The Deprofessionalization Of Legal Teaching And Scholarship, Richard A. Posner

Michigan Law Review

The editors have asked me to comment on Judge Edwards' double-barreled blast at legal education and the practice of law. This I am happy to do. It is an important article, stating with refreshing bluntness concerns that are widely felt but have never I think been so forcefully, so arrestingly expressed. Nevertheless I have deep disagreements with it.


The Disjunction Between Judge Edwards And Professor Priest, Louis H. Pollak Aug 1993

The Disjunction Between Judge Edwards And Professor Priest, Louis H. Pollak

Michigan Law Review

With characteristic vigor, Judge Harry Edwards, in his essay The Growing Disjunction Between Legal Education and the Legal Profession, has censured the law schools and, secondarily, the bar, for what he sees as profoundly disturbing trends pulling academics and practitioners farther and farther apart. Judge Edwards' censure is not proffered off the cuff. He has carefully polled his former law clerks on their perceptions of their law school years and of their postclerkship professional experiences - whether in private practice, in government, or in teaching. In the text and footnotes of his essay, Judge Edwards quotes his law clerks' responses in ...


Pro Bono Legal Work: For The Good Of Not Only The Public, But Also The Lawyer And The Legal Profession, Nadine Strossen Aug 1993

Pro Bono Legal Work: For The Good Of Not Only The Public, But Also The Lawyer And The Legal Profession, Nadine Strossen

Michigan Law Review

I agree with Judge Edwards that "the lawyer has an ethical obligation to practice public interest law - to represent some poor clients; to advance some causes that he or she believes to be just." I also concur in Judge Edwards' opinion that "[a] person who deploys his or her doctrinal skill without concern for the public interest is merely a good legal technician - not a good lawyer."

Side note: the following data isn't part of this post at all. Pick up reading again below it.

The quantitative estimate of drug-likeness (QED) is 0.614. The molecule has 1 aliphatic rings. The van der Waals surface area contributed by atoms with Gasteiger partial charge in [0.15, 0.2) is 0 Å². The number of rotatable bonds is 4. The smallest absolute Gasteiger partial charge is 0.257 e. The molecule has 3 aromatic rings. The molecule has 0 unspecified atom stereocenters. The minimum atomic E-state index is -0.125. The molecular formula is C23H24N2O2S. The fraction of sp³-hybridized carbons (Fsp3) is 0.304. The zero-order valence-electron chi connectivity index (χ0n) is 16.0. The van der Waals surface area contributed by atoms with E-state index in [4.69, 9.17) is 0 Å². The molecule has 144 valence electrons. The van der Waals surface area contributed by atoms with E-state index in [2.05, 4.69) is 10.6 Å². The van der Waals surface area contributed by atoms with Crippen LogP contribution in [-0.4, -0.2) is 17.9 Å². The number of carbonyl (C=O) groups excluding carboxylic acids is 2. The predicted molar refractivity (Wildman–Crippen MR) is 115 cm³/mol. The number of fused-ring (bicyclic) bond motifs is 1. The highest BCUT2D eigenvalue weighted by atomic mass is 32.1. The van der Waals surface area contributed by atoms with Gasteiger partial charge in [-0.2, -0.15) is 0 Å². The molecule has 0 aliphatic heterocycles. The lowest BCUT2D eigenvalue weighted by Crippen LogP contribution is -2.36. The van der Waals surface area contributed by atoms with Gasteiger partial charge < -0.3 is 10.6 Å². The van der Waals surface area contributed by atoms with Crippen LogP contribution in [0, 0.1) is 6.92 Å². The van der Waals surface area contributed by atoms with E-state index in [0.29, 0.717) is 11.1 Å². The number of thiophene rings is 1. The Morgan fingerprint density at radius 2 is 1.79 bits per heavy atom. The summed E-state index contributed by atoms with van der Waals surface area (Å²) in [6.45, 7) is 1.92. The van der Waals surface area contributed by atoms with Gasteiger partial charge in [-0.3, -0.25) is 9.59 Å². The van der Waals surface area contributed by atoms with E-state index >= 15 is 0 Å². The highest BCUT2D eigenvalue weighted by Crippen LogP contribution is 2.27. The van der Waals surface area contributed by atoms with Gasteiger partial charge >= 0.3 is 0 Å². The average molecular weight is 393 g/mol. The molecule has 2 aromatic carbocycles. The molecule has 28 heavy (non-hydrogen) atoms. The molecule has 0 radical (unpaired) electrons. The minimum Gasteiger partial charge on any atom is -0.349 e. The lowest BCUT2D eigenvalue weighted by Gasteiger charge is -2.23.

Rather than further develop Judge Edwards' theme that lawyers have a professional responsibility to do pro bono work, I will offer another rationale for such work, grounded in professional and individual self-interest. Specifically ...


Commentary On Judge Edwards' "Growing Disjunction Between Legal Education And The Legal Profession", James L. Oakes Aug 1993

Commentary On Judge Edwards' "Growing Disjunction Between Legal Education And The Legal Profession", James L. Oakes

Michigan Law Review

Perhaps this little piece should be entitled Grace Notes rather than Commentary because I agree with so much of what Judge Edwards had to say in the Michigan Law Review. When I first read his piece, I have to say I was quite skeptical of his methodology, namely, running a survey past a group of former law clerks who, by virtue of their own super achievement, primarily in so-called elite law schools, quite easily could have ethereal points of view. But in typical Edwardsian fashion, the judge made appropriate disclaimers, and the clerks' comments seemed to me, for the most ...